False friends, ridiculous grammar and never-ending nouns. German is by no means an easy language, but it has its funny side too, as we find out in this week’s episode of Meet the Germans.
“I love all the ‘thing’ words we have: Feuerzeug = fire thing (lighter) Fahrzeug = driving thing (vehicle) Spielzeug = play thing (toy) Werkzeug = craft/labour thing (tool) Or some of our animals: Nilpferd = nile horse (hippo) Nashorn = nose horn (rhino) Stachelschwein = spike pig (porcupine) Waschbär = wash bear (raccoon) Faultier = lazy animal (sloth) Schnabeltier = beak animal (platypus)”
“Yeah german gets a lot easier when you understand that most of these long words are just two short words connected.”
“I’m german and i got the impression that mostly negative things about the german language circulate the web, like it sounds rough, unfriendly, is difficult to learn and overly complicated. It’s really nice seeing it in a positive, funny and native way and i hope it helps foreigners to see it in a different light. We are and used to be famous for our writers and poets, so the language has to be fit for that kind of work and those people also benefitted the language in that regard. On the other hand we are famous for our engeneering and our scinetists so another major part of our language is logical, accurate and descriptive. Our language has multiple different layers which are often overlooked, quite understandably to be honest, and I think the german language is beautiful in its own, rough mantled way. :D”
Spend any time in Germany, and perhaps in other countries, and you will hear directly or indirectly how poorly informed (aka dumb) Americans are.
Keep in mind, however, that Germans consider themselves to be intelligent. And they are. Many of them consider themselves to be more intelligent than Americans. And they are. On average.
New York Times. May 11, 2022. One of America’s greatest stand-up comics. A satirist in the deepest sense. George Carlin. Always critical of his homeland. Its short-comings. Its deceits. For many a true patriotic American.
An uncut scene from Bridesmaids where Kristen Wiig and the teenager argue in the jewelry store. This is improv at its best! Who says Americans can get in each other’s face?
“This girl was only 14 when she held her own with a professional comedian for 10 minutes.”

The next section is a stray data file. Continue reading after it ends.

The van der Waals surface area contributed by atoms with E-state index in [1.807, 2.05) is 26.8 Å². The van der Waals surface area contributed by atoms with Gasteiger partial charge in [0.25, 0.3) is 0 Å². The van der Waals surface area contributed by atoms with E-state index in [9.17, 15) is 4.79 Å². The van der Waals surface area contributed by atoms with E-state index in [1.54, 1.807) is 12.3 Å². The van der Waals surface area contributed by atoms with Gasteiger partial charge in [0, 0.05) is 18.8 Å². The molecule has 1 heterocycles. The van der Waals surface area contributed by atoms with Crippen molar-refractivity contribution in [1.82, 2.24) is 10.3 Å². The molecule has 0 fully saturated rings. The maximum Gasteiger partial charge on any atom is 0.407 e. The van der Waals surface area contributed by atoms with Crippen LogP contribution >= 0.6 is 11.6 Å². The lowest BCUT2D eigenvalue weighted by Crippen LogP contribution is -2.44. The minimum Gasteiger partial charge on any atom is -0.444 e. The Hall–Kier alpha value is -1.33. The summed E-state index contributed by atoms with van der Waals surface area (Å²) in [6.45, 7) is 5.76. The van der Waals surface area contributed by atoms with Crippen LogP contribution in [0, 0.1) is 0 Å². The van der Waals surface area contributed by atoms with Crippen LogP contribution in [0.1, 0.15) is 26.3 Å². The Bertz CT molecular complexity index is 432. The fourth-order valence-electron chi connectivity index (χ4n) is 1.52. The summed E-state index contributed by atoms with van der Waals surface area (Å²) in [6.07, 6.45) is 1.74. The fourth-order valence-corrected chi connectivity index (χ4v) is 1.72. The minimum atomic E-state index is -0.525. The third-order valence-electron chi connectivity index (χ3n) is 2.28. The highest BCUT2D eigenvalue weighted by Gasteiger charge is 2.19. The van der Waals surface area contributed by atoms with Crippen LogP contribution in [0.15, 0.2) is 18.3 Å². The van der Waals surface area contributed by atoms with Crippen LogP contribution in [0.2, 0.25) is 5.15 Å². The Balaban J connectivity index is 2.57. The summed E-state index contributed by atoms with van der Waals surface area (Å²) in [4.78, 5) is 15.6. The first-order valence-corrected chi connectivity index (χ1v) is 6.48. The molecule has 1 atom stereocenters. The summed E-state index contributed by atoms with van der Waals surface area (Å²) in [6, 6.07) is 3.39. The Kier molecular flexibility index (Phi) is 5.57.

“Kristen Wiig is an absolute improv genius and not afraid to set herself up as the punching bag for the little girl.”
“They clearly were having way too much fun with this scene. Mia starts to smile too much because it’s such a joy to go so unhinged on somebody. The director probably said to go in there and completely go off on her but don’t overlap lines so we can edit. The editors probably had too much fun with this scene too. Can you blame any of them?”
“Props to Kristen but that girl annihilated her.”
7 April 2022. New York Times:
“There is now little doubt that students frequently bite their tongues because they feel unsafe. A 2021 survey of more than 37,000 college students — by far the largest on free expression to date — found that more than 80 percent of students censor their own viewpoints at least some of the time, while roughly one in five students regularly do so. Meanwhile, only 40 percent of students say that they are comfortable openly disagreeing with their professors.”
Yes, hypersensitivity on American university campuses is well-known. What does this have to do with communication and feedback within American companies? Everything. Political correctness, like it or dislike it, has been a growing force in the United States for several decades.
A comment in YouTube by an American in Germany: “Living in Germany is like one big large Home Owner’s Association.” And then there is this.
An American woman in Germany: “This video was so fun to make! German gets made fun for sounding aggressive (but it’s not if you watch this video!), but little did we know, French had some unexpected funny moments too for sounding so short 🙂 Watch and see what I mean.”
“The German guy was so friendly and seemed so huggable! I really liked him. I’m learning German so I know sometimes there’s a stereotype about Germans being grumpy but I know it’s totally not true.”
“As a German I actually laughed at some German words for the first time. Because every time I watch comparison video they speak German way too aggressively but here the pronunciation is true to the original, which actually makes stuff like gums vs. Zahnfleisch funny to think about.”
Christoph Waltz, an Austrian who often makes jokes about Germans in a rather gratuitous way, puts Jimmy Fallon to the test with a quiz on the definitions of long German words, like Bezirksschornsteinfegermeister.
“For non German speakers: The reason our words are so long is that you can basically string as many words as you want together and it would still count as long as it makes sense.”
“Can we just appreciate Waltz’s unwillingness to go along with Jimmy’s horrid fake laugh? He just stares at jimmy until he stops lol. An absolute icon.”
“You know you’re German when you don’t think the words are long at all.”